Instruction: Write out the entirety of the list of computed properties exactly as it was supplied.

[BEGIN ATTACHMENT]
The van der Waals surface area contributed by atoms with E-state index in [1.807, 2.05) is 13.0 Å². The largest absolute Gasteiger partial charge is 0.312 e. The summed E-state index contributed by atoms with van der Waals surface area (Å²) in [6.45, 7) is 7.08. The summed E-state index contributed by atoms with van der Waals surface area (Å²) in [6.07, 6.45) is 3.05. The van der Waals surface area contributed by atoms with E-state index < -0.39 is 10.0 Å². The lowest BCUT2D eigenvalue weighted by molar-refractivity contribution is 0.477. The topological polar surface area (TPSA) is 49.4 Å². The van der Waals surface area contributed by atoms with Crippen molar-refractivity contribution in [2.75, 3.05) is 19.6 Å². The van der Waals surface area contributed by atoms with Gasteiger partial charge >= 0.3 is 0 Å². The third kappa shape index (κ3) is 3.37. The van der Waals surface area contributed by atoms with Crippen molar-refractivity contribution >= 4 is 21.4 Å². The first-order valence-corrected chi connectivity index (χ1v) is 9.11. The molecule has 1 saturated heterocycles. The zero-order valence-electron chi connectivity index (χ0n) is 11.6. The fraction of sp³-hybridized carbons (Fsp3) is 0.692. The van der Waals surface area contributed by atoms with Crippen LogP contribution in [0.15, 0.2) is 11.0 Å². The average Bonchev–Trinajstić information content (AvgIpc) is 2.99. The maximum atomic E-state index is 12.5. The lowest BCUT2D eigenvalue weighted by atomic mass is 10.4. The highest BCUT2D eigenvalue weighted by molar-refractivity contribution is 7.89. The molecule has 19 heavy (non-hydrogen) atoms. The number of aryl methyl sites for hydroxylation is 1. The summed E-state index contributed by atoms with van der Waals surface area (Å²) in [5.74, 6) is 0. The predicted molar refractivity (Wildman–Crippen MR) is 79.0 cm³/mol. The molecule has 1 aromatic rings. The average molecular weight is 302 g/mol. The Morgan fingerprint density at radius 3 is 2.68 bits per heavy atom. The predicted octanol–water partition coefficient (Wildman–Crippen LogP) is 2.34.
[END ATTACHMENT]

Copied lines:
The van der Waals surface area contributed by atoms with E-state index in [1.807, 2.05) is 13.0 Å². The largest absolute Gasteiger partial charge is 0.312 e. The summed E-state index contributed by atoms with van der Waals surface area (Å²) in [6.45, 7) is 7.08. The summed E-state index contributed by atoms with van der Waals surface area (Å²) in [6.07, 6.45) is 3.05. The van der Waals surface area contributed by atoms with E-state index < -0.39 is 10.0 Å². The lowest BCUT2D eigenvalue weighted by molar-refractivity contribution is 0.477. The topological polar surface area (TPSA) is 49.4 Å². The van der Waals surface area contributed by atoms with Crippen molar-refractivity contribution in [2.75, 3.05) is 19.6 Å². The van der Waals surface area contributed by atoms with Gasteiger partial charge >= 0.3 is 0 Å². The third kappa shape index (κ3) is 3.37. The van der Waals surface area contributed by atoms with Crippen molar-refractivity contribution >= 4 is 21.4 Å². The first-order valence-corrected chi connectivity index (χ1v) is 9.11. The molecule has 1 saturated heterocycles. The zero-order valence-electron chi connectivity index (χ0n) is 11.6. The fraction of sp³-hybridized carbons (Fsp3) is 0.692. The van der Waals surface area contributed by atoms with Crippen LogP contribution in [0.15, 0.2) is 11.0 Å². The average Bonchev–Trinajstić information content (AvgIpc) is 2.99. The maximum atomic E-state index is 12.5. The lowest BCUT2D eigenvalue weighted by atomic mass is 10.4. The highest BCUT2D eigenvalue weighted by molar-refractivity contribution is 7.89. The molecule has 19 heavy (non-hydrogen) atoms. The number of aryl methyl sites for hydroxylation is 1. The summed E-state index contributed by atoms with van der Waals surface area (Å²) in [5.74, 6) is 0. The predicted molar refractivity (Wildman–Crippen MR) is 79.0 cm³/mol. The molecule has 1 aromatic rings. The average molecular weight is 302 g/mol. The Morgan fingerprint density at radius 3 is 2.68 bits per heavy atom. The predicted octanol–water partition coefficient (Wildman–Crippen LogP) is 2.34.